Wednesday, August 16th, “Was master John Rogers preacher commanded to keep himself prisoner in his own house at Pauls;"_Fox, vi. 393; and the same

3 The work here quoted is “The Diary of Henry Machyn, citizen and merchant-taylor of London, from A.D. 1550 to A.D. 1563,” recently published by the Camden Society. The public are much indebted to Mr. J. G. Nichols, for the ability and pains with which he has edited one of the most valuable records of the interesting period to which it relates ; and which has been hitherto scarcely known except by the frequent references which showed how much Strype was indebted to it, while those who knew how ill-qualified he was to read, and to copy, MSS. felt that they could not place full reliance on his extracts. In this particolar case, without meaning to take any liberty with his author, Strype has so altered the statement that readers (especially if they knew anything, and reflected at all) might well be puzzled and misled. Many a student, I dare say, has read the following passage with an uncomfortable consciousness that he could not name the captive prelates who were said to be set at liberty at this time. He has wondered what Strype could mean when he said (evidently following the words of Machyu), "Now came out of the Marshalsea, Bonner the old Bishop of London, being brought home unto his place at St. Paul's, and together with him divers other bishops were set at liberty from their confinements.”—Mem. III. i. 27. The “dyvers bysshopes” it is obvious were not liberated captives, but brethren who went to the prison merely to bring out the bishop of London, and conduct him as a guard of honour and brotherly congratulation "unto ye plasse at Powlles."

day master Bradford was committed to the charge of the lieutenant of the Tower.- 1bid. 392. This was under the idea that the influence which they obviously possessed over the seditious part of the populace, indicated some connexion or sympathy.

Friday, August 18th. A Royal proclamation was issued which prohibited preaching.– Fox, vi. 390. But he afterwards assigns it to the 21st of this month, p. 538, where he seems to be following Machyn, who says “The xxi day of August was a proclamasyon that no man shuld reson aganst her grases magesty and her conselle doyng the wych she wyli doe to the honor of God and ys moder," p. 42 ; but whether this was the same proclamation that is given at length by Fox I do not know.

Saturday, August 19th. "A Letter was sent unto Sir Henry Tirril, Anthony Brown, and Edmund Brown Esquires, praying them to commit to ward all such as should contemn the Queen's order of religion or should keep themselves from church, there to remain until they be conformable, and to signify their names to the council.”—Fox, vi. 538.

Tuesday, Aug. 22nd. The council dispatched letters requiring the attendance of Bishops Coverdale and Hooper. -Fox, vi. 393.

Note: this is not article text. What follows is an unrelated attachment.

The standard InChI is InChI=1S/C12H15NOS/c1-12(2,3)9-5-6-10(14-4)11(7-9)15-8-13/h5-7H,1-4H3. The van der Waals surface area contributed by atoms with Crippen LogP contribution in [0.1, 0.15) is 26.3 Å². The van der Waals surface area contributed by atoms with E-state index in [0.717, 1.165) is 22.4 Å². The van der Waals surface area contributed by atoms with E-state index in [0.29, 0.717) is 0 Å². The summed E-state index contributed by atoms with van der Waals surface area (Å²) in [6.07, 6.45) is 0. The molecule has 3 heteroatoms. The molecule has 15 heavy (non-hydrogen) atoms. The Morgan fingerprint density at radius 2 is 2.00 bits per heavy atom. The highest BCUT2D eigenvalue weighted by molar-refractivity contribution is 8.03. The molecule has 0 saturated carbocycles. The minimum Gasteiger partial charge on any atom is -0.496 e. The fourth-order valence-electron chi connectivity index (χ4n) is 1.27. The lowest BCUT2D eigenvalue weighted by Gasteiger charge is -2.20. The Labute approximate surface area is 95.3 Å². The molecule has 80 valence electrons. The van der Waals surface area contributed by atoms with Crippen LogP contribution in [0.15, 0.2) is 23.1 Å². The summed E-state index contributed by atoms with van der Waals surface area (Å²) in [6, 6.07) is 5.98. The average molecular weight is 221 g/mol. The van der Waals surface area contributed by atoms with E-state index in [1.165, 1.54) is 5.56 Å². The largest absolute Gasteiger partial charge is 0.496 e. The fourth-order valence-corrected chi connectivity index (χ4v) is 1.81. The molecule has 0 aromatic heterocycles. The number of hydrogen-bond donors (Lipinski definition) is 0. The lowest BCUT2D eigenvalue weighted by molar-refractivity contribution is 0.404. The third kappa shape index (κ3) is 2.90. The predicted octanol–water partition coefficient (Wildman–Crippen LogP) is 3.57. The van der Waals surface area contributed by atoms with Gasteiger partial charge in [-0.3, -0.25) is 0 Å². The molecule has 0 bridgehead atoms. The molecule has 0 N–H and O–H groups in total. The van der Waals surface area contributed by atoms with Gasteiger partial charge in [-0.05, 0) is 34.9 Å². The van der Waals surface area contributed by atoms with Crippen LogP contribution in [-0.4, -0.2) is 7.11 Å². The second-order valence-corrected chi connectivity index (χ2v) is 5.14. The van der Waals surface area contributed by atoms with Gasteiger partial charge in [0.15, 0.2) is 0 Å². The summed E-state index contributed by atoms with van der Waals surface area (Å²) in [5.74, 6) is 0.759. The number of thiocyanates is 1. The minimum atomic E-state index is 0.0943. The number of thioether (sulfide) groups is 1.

Sunday, August 27th. Cranmer was “cited to appear the week following before the Queen's Commissioners in the bishops Consistory within Pauls.”Fox, vi. 538.

Tuesday, August 29. Bishop Hooper appeared before the Council.-Fox, vi. 393. See Aug. 22nd.

Friday, September 1. Bishop Hooper was committed to the Fleet.- Fox, vi. 393. 647.

Monday, Sept. 4th. The Council dispatched letters requiring the attendance of Bishop Latimer.- Pox, vi. 393.

Thursday, Sept. 7th. Cranmer "set forth a letter which was also printed in purgation of himself.” It is given at length in English by Fox, vi. 539 ; and in the original Latin by Burnet.

Wednesday, Sept. 13th. Bishop Latimer appeared and was committed to the Tower.- Fox, vi. 393.

Thursday, Sept. 14th.
Cranmer was committed to the Tower.- Fox, vi. 394.

Saturday, Sept. 16. There were “ Letters sent to the Mayors of Dover and Rye, to suffer all french protestants to pass out of this realm, except such whose names should be signified to them by the french ambassador.” -Fox, vi. 394.

Sunday, Oct. 18t. The Coronation. A pardon proclaimed to all but those in the Tower, and the Fleet, and 62 other persons.-Fox, ibid.

Sunday, Oct. 8. Thomas Mountayn parson of St. Michaels in the Tower Royal "did minister all kynd of service” according to the order set forth by King Edward ; "the whole parish being than gathered together," with “many other godly citizens.” His own account of his proceed. ings may be read in Strype, Mem. III. i. 104. The circumstance is only mentioned here as one of those which illustrate the state of things at the period.

Sunday, Oct. 15th. Lawrence Saunders preached at Alhallows Bread Street. See before, p. 269, 271.

Monday, Oct. 16th. The Convocation began ; "in the which convocation master Philpot being present according to his room and degree, with a few others sustained the cause of the gospel manfully against the adversary part. "-Fox, vii. 606.

Wednesday, Dec. 13th. Is the date of the Queen's precept to the Bishop of London for dissolving the Convocation.-Fox, vi. 411.

Friday, Dec. 15th. “ There were two proclamations at London; the one for the repealing of certain Acts made by King Edward, and for the setting up of the Mass, for the 20th of December then next following: the other was that no man should interrupt any of those that would say Mass.”—Fox, vi. 542.


Saturday, Jan. 13th. "Dr. Crome for his preaching on Christmas Day without licence was committed to the Fleet."-Fox, vi. 413.

Friday, Jan. 26. “Began wachyng at every gatt in arness, for tydyngs cam the sam tym to the quen and her consell, that ser Thomas Wyatt, ser George Harper, ser Hare Ysseley, master Cobham, and master Rudston, and master Knevetts, and dyvers odur gentyllmen and commons wher up, and tha say because the prynche of Spayne commyog in to have owre quen, for they kepe Rochaster castell and the bryge and odur plases."- Machyn, p. 52.

Saturday, Jan. 27.
Master Rogers committed to Newgate.-Fox, vi. 543.